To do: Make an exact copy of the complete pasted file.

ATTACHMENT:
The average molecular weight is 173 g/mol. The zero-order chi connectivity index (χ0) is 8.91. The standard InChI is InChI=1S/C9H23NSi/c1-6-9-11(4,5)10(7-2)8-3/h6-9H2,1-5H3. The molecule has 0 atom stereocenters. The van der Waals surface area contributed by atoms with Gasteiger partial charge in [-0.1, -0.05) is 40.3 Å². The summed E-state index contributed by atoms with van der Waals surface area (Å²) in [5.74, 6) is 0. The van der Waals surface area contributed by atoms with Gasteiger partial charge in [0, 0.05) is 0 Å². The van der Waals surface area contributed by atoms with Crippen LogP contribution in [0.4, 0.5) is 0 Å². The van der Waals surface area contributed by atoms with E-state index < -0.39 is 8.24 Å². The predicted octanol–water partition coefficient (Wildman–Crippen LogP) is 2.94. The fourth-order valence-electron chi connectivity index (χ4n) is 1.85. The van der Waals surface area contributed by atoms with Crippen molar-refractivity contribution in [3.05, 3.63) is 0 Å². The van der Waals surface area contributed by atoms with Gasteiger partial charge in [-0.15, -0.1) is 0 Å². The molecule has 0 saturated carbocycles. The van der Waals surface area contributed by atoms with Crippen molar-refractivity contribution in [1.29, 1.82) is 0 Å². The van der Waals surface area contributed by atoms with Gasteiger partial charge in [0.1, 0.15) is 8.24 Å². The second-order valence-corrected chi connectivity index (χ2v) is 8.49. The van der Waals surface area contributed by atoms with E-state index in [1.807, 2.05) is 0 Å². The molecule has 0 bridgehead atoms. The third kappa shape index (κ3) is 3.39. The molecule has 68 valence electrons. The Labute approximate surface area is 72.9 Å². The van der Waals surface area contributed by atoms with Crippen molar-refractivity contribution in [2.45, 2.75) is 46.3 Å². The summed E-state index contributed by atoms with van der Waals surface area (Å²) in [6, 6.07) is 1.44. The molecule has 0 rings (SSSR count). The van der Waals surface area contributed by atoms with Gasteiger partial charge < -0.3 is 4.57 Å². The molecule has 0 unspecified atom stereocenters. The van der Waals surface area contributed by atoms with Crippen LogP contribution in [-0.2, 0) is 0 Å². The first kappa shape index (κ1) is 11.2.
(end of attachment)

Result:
The average molecular weight is 173 g/mol. The zero-order chi connectivity index (χ0) is 8.91. The standard InChI is InChI=1S/C9H23NSi/c1-6-9-11(4,5)10(7-2)8-3/h6-9H2,1-5H3. The molecule has 0 atom stereocenters. The van der Waals surface area contributed by atoms with Gasteiger partial charge in [-0.1, -0.05) is 40.3 Å². The summed E-state index contributed by atoms with van der Waals surface area (Å²) in [5.74, 6) is 0. The van der Waals surface area contributed by atoms with Gasteiger partial charge in [0, 0.05) is 0 Å². The van der Waals surface area contributed by atoms with Crippen LogP contribution in [0.4, 0.5) is 0 Å². The van der Waals surface area contributed by atoms with E-state index < -0.39 is 8.24 Å². The predicted octanol–water partition coefficient (Wildman–Crippen LogP) is 2.94. The fourth-order valence-electron chi connectivity index (χ4n) is 1.85. The van der Waals surface area contributed by atoms with Crippen molar-refractivity contribution in [3.05, 3.63) is 0 Å². The van der Waals surface area contributed by atoms with Gasteiger partial charge in [-0.15, -0.1) is 0 Å². The molecule has 0 saturated carbocycles. The van der Waals surface area contributed by atoms with Crippen molar-refractivity contribution in [1.29, 1.82) is 0 Å². The van der Waals surface area contributed by atoms with Gasteiger partial charge in [0.1, 0.15) is 8.24 Å². The second-order valence-corrected chi connectivity index (χ2v) is 8.49. The van der Waals surface area contributed by atoms with E-state index in [1.807, 2.05) is 0 Å². The molecule has 0 bridgehead atoms. The third kappa shape index (κ3) is 3.39. The molecule has 68 valence electrons. The Labute approximate surface area is 72.9 Å². The van der Waals surface area contributed by atoms with Crippen molar-refractivity contribution in [2.45, 2.75) is 46.3 Å². The summed E-state index contributed by atoms with van der Waals surface area (Å²) in [6, 6.07) is 1.44. The molecule has 0 rings (SSSR count). The van der Waals surface area contributed by atoms with Gasteiger partial charge < -0.3 is 4.57 Å². The molecule has 0 unspecified atom stereocenters. The van der Waals surface area contributed by atoms with Crippen LogP contribution in [-0.2, 0) is 0 Å². The first kappa shape index (κ1) is 11.2.